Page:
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Sir Edwin ChadwickBorn 24 Jan 1800; died 6 Jul 1890 at age 90.English physician and social reformer who devoted his life to sanitary reform in Britain. By 1848 Chadwick had become Sanitary Commissioner of London, and was very influential in the city's approach towards cholera. He believed that filth in rivers was less dangerous than filth in sewers. As Commissioner, he had the power to have sewers regularly flushed into the River Thames. This policy inadvertently contributed to the spread of cholera by water purveyors which had their intakes in the polluted areas of the river. Contrary to Dr. John Snow, he was a strong believer in the theory that epidemics were generated spontaneously from dirt, and that basic sanitation rather than specific avoidance of cholera germs would control the disease.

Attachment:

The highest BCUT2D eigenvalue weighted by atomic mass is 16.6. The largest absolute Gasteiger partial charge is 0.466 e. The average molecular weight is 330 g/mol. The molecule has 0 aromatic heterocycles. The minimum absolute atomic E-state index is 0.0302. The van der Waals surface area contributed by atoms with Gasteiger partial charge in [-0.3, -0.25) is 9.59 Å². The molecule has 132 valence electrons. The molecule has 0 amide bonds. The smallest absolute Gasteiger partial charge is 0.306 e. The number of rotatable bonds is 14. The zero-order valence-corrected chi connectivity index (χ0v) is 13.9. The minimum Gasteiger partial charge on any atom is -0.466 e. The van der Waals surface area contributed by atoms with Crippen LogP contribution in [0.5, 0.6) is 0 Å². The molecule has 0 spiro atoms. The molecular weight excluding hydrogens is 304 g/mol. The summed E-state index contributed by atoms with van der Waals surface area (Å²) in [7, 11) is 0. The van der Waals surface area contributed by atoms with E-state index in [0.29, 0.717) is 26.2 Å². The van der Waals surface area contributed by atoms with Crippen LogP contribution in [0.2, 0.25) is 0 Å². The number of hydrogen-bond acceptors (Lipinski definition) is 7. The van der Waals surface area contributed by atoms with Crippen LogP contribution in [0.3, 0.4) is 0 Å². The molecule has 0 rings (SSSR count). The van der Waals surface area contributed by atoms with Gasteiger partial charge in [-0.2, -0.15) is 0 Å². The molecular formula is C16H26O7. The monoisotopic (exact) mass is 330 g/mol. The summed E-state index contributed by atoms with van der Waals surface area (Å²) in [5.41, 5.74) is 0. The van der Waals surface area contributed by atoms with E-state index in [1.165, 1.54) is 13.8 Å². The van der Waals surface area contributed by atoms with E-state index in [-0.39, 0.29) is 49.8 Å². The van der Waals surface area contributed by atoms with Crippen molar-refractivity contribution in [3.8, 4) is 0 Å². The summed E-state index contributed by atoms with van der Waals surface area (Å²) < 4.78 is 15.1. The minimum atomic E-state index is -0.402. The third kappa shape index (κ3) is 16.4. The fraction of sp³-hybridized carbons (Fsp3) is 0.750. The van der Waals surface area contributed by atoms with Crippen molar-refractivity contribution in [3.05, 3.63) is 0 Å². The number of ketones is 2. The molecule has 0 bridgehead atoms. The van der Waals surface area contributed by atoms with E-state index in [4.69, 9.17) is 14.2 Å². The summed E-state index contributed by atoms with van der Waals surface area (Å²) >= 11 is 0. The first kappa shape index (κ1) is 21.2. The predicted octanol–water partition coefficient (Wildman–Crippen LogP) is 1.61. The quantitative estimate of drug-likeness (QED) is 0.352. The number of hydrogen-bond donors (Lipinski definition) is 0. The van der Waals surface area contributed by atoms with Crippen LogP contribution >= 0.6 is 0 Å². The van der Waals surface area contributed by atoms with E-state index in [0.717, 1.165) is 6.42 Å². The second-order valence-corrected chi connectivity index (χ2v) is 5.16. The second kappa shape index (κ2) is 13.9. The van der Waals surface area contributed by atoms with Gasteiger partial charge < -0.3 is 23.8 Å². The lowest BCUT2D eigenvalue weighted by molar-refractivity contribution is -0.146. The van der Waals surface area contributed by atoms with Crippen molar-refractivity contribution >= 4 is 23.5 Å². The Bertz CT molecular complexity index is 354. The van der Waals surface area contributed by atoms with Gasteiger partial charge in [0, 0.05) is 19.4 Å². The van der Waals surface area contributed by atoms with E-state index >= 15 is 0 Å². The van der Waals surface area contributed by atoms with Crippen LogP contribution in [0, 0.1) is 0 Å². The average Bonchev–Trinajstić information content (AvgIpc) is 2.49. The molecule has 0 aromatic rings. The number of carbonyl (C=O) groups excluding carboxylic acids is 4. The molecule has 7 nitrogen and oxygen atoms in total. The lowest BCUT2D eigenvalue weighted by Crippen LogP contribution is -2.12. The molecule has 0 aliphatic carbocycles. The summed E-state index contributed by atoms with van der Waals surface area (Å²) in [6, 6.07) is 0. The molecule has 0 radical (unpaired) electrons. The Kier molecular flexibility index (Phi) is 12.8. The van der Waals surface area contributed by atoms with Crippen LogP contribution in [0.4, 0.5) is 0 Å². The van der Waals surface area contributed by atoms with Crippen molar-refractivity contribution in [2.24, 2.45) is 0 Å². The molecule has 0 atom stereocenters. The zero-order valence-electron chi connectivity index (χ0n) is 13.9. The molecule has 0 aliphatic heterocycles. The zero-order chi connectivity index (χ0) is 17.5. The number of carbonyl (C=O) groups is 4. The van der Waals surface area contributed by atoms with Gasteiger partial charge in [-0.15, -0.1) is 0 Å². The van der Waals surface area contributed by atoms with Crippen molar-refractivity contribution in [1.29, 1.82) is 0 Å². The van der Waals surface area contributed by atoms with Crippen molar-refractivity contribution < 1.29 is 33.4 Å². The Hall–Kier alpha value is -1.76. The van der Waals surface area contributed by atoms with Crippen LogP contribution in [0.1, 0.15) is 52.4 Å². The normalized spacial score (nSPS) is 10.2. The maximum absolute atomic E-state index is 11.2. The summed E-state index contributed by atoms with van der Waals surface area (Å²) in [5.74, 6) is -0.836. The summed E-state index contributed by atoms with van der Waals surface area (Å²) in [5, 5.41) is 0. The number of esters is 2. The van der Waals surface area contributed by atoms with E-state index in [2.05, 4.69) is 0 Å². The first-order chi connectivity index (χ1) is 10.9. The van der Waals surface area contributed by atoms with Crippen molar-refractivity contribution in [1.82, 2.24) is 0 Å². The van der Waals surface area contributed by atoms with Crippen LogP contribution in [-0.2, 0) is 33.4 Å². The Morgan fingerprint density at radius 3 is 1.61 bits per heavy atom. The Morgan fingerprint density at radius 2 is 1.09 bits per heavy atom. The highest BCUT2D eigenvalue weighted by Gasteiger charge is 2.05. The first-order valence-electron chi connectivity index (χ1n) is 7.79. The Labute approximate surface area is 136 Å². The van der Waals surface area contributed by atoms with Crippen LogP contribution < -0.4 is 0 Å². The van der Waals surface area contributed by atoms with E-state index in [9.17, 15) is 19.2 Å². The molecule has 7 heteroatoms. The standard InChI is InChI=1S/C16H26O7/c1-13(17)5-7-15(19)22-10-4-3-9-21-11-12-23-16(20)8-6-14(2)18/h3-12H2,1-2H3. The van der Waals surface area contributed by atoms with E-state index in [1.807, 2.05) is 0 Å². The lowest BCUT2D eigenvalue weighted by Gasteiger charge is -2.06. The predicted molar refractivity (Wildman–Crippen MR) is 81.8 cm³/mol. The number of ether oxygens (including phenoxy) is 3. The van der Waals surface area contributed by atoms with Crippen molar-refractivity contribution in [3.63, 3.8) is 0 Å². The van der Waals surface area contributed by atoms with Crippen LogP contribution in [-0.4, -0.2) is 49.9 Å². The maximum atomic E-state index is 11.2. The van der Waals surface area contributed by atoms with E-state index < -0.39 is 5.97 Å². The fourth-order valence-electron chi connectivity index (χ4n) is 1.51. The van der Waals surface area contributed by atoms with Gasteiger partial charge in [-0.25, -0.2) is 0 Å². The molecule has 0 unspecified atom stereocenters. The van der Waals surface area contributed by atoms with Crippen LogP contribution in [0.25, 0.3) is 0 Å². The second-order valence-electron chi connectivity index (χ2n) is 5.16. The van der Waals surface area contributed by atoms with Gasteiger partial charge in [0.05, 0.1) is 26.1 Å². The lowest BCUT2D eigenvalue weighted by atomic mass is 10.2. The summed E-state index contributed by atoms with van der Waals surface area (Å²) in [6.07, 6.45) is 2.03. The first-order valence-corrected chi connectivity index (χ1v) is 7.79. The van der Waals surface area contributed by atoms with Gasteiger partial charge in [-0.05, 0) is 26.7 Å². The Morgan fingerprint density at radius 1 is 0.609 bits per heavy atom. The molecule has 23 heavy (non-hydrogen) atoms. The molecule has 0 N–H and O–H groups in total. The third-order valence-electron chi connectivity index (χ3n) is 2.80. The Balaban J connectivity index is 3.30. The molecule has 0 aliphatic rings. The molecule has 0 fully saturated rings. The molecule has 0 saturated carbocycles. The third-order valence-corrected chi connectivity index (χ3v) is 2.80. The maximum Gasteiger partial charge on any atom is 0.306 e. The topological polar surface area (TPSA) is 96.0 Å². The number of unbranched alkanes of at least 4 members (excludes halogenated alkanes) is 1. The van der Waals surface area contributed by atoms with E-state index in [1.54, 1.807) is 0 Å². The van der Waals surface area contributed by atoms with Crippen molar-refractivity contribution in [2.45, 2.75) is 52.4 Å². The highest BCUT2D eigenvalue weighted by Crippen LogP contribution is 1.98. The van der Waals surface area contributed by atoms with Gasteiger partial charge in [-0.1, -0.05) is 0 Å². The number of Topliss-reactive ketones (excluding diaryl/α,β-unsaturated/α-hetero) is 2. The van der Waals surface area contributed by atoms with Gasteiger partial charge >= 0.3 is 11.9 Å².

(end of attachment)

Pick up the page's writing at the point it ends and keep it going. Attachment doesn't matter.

A sixth grade class is doing some spelling drills. The teacher asks Tommy if he can spell 'before.' He stands up and says, "Before, B-E-P-H-O-R."
The teacher says, "No, that's wrong. Can anyone else spell before?"
Another little boy stands up and says, "Before, B-E-F-O-O-R."
Again the teacher says, "No, that's wrong." The teacher asks, "Little Johnny, can you spell 'before'?"
Little Johnny stands up and says, "Before, B-E-F-O-R-E."
"Excellent Johnny, now can you use it in a sentence?"
Little Johnny says, "That's easy. Two plus two be fore."